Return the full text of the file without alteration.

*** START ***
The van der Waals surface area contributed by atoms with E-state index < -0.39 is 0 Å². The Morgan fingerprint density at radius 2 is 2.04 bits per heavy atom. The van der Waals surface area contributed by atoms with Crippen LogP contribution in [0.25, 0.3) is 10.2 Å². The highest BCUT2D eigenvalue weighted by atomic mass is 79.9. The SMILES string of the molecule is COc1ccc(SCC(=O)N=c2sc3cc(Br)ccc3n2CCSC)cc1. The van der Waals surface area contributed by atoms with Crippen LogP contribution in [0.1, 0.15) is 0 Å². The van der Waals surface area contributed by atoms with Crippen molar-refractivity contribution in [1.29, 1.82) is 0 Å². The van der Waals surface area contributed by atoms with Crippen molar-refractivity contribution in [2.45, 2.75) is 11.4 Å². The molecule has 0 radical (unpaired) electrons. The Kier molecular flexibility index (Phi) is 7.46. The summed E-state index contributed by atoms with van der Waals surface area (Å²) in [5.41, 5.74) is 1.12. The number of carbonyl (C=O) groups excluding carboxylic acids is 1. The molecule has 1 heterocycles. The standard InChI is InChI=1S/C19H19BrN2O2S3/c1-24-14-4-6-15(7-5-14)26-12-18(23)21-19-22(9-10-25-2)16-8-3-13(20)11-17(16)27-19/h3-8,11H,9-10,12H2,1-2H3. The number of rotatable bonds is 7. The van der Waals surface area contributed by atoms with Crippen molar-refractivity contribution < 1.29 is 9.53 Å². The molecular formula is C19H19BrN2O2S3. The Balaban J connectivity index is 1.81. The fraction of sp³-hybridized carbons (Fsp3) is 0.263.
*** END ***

The van der Waals surface area contributed by atoms with E-state index < -0.39 is 0 Å². The Morgan fingerprint density at radius 2 is 2.04 bits per heavy atom. The van der Waals surface area contributed by atoms with Crippen LogP contribution in [0.25, 0.3) is 10.2 Å². The highest BCUT2D eigenvalue weighted by atomic mass is 79.9. The SMILES string of the molecule is COc1ccc(SCC(=O)N=c2sc3cc(Br)ccc3n2CCSC)cc1. The van der Waals surface area contributed by atoms with Crippen LogP contribution in [0.1, 0.15) is 0 Å². The van der Waals surface area contributed by atoms with Crippen molar-refractivity contribution in [1.29, 1.82) is 0 Å². The van der Waals surface area contributed by atoms with Crippen molar-refractivity contribution in [2.45, 2.75) is 11.4 Å². The molecule has 0 radical (unpaired) electrons. The Kier molecular flexibility index (Phi) is 7.46. The summed E-state index contributed by atoms with van der Waals surface area (Å²) in [5.41, 5.74) is 1.12. The number of carbonyl (C=O) groups excluding carboxylic acids is 1. The molecule has 1 heterocycles. The standard InChI is InChI=1S/C19H19BrN2O2S3/c1-24-14-4-6-15(7-5-14)26-12-18(23)21-19-22(9-10-25-2)16-8-3-13(20)11-17(16)27-19/h3-8,11H,9-10,12H2,1-2H3. The number of rotatable bonds is 7. The van der Waals surface area contributed by atoms with Crippen molar-refractivity contribution < 1.29 is 9.53 Å². The molecular formula is C19H19BrN2O2S3. The Balaban J connectivity index is 1.81. The fraction of sp³-hybridized carbons (Fsp3) is 0.263.